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Great Smoky Mountains Railroad, North Carolina
Photograph: Courtesy Creative Commons/Flickr/Beth Moon
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Great Smoky Mountains Railroad, North Carolina

It may be pint-size, but Bryson City, the departure point for this rail-riding adventure, is rich in the kind of local finds (barbecue joints, a soda fountain, a brewery) authenticity-minded travelers crave. Various routes originate here, but the four-and-a-half-hour Nantahala Gorge excursion is a scenery-serving star, snaking along the forested Nantahala River and crossing the Fontana Lake by bridge. (Foliage lovers take note: The leaves here are absolutely on fire during the fall.) Book the new Shine and Dine experience and get steeped in the region’s moonshine history while sipping smooth brews from North Carolina–based Piedmont Distillers.

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The Grand Canyon Railway, Arizona
Photograph: Courtesy Xanterra Parks & Resorts
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The Grand Canyon Railway, Arizona

You’ve strolled the Skywalk, pulled the car over at a handful of viewpoints and maybe even stayed a night or two at one of the classic lodges like El Tovar. But did you ever consider taking on Grand Canyon country by train? All of the historic cars of the Grand Canyon Railway have fascinating former lives, and some have glass-dome ceilings for unstoppable panoramas. You’ll depart from Williams, Arizona, and roll through pine forests and prairies, spotting pronghorn and bald eagles, before arriving two hours and 15 minutes later at the epic South Rim.

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Mount Washington Cog Railway, New Hampshire
Photograph: Courtesy Creative Commons/Flickr/David Brossard
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Mount Washington Cog Railway, New Hampshire

Like the Little Engine That Could, this antique train chugs daily up Mount Washington, depositing its passengers at the 6,288-foot peak, the highest in the Northeast. A working museum of sorts (the track dates to 1852), the Cog has the elevated feel of a gondola, only you’re in a sturdy little train. At the top, take in the sweeping views—to Canada and the Atlantic on a clear day—but know that it’s not really a trip unless you’ve paid the $5 to poke around the Mount Washington Observatory’s Extreme Mount Washington exhibit, which celebrates the spot’s notoriously nasty weather.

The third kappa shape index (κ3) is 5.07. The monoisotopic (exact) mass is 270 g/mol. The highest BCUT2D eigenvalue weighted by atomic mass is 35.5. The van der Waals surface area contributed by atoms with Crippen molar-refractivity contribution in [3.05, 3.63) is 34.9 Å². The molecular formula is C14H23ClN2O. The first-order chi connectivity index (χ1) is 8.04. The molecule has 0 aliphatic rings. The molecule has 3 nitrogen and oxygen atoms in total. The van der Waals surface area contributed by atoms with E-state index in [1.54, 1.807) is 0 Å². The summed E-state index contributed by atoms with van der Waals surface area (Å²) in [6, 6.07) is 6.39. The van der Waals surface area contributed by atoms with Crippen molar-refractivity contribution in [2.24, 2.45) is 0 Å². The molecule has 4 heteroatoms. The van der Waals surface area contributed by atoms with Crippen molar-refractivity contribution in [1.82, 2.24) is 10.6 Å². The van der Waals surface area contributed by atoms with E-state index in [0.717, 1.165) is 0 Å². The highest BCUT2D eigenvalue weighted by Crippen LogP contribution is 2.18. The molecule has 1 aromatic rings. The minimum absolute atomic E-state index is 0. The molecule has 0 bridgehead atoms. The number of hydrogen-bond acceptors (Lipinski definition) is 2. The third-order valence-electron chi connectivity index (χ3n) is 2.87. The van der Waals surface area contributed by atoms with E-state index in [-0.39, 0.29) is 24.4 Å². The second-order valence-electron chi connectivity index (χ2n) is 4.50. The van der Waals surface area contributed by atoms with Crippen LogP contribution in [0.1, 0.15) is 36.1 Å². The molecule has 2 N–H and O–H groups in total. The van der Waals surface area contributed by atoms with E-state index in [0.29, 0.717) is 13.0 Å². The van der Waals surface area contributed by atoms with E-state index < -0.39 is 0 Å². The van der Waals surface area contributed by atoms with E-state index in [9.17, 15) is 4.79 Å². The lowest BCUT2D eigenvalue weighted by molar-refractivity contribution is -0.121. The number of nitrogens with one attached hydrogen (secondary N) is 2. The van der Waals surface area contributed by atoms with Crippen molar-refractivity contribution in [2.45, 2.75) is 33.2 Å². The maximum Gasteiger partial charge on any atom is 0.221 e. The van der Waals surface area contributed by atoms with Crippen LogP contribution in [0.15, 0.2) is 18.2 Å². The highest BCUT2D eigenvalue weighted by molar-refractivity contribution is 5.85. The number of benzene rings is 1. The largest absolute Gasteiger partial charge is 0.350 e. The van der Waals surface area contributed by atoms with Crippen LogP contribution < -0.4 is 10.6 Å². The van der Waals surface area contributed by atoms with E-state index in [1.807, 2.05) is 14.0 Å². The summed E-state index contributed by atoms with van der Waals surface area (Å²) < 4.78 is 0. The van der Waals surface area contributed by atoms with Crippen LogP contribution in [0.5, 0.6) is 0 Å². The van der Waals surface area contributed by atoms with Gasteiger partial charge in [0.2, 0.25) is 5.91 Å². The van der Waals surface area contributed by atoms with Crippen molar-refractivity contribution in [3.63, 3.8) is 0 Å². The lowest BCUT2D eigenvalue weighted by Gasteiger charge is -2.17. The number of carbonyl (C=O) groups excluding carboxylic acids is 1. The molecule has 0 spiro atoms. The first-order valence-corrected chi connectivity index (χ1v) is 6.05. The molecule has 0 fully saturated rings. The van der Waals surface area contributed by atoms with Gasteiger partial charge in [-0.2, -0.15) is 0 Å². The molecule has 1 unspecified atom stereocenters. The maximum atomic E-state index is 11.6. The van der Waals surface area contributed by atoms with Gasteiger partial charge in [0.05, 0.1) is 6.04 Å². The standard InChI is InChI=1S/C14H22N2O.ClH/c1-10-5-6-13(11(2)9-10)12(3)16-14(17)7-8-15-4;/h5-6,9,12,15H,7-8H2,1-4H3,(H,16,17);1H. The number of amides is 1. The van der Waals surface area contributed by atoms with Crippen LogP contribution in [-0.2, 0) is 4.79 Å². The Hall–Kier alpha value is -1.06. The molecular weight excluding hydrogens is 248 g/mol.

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Durango & Silverton Narrow Gauge Railroad, Colorado
Photograph: Courtesy DSNGRR/Yvonne Lashmett
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Durango & Silverton Narrow Gauge Railroad, Colorado

One of the most scenic ways to experience one of the most scenic states, a ride on the Narrow Gauge Railroad isn’t merely photo fodder, but an immersion in on-the-fringe, Wild West vibes. This is no surprise, considering it’s been rolling between Durango and Silverton since 1882, when it was tasked with transporting silver and gold out of the San Juan Mountains. The 45.4-mile route runs in both directions along the Animas River, crisscrossing it five times, and passing by old stagecoach trails and long-deserted mining camps as it winds between 14,000-foot-high peaks.

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Amtrak’s Empire Builder, between Chicago and Portland
Photograph: Courtesy Amtrak
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Amtrak’s Empire Builder, between Chicago and Portland

There is one word to describe this journey: epic. Let us count the reasons why. The Empire Builder runs daily between Chicago and the Pacific Northwest. It mirrors much of Lewis and Clark’s original expedition. It passes through a greatest hits list of must-see sites, from the urban (St. Cloud-Minneapolis) to the great outdoors (big-sky country and Glacier National Park). The trip totals a grand 46 hours, which warrants booking at least a roomette with seats that convert to beds, so you can fully stretch out once you’ve gotten your fill of moonlight falling on unfamiliar landscapes.

Comments

2 comments
Larry M
Larry M

The Empire Builder between Red Wing and La Crosse along Lake Pepin and the Mississippi river. 


The California Zephyer between Denver and Salt Lake City. and west to Oakland, California. 

Harvey W
Harvey W

Seems odd to include the Ethan Allen but not the Adirondack, which has most of the Ethan Allen's scenery but also traverses the western shore of Lake Champlain.  I suppose it was skipped because it's an international route (to Montreal), but the scenery is all in the US, and if you really are averse to ending up in a civilized country you can get off at Plattsburgh or Rouses Point,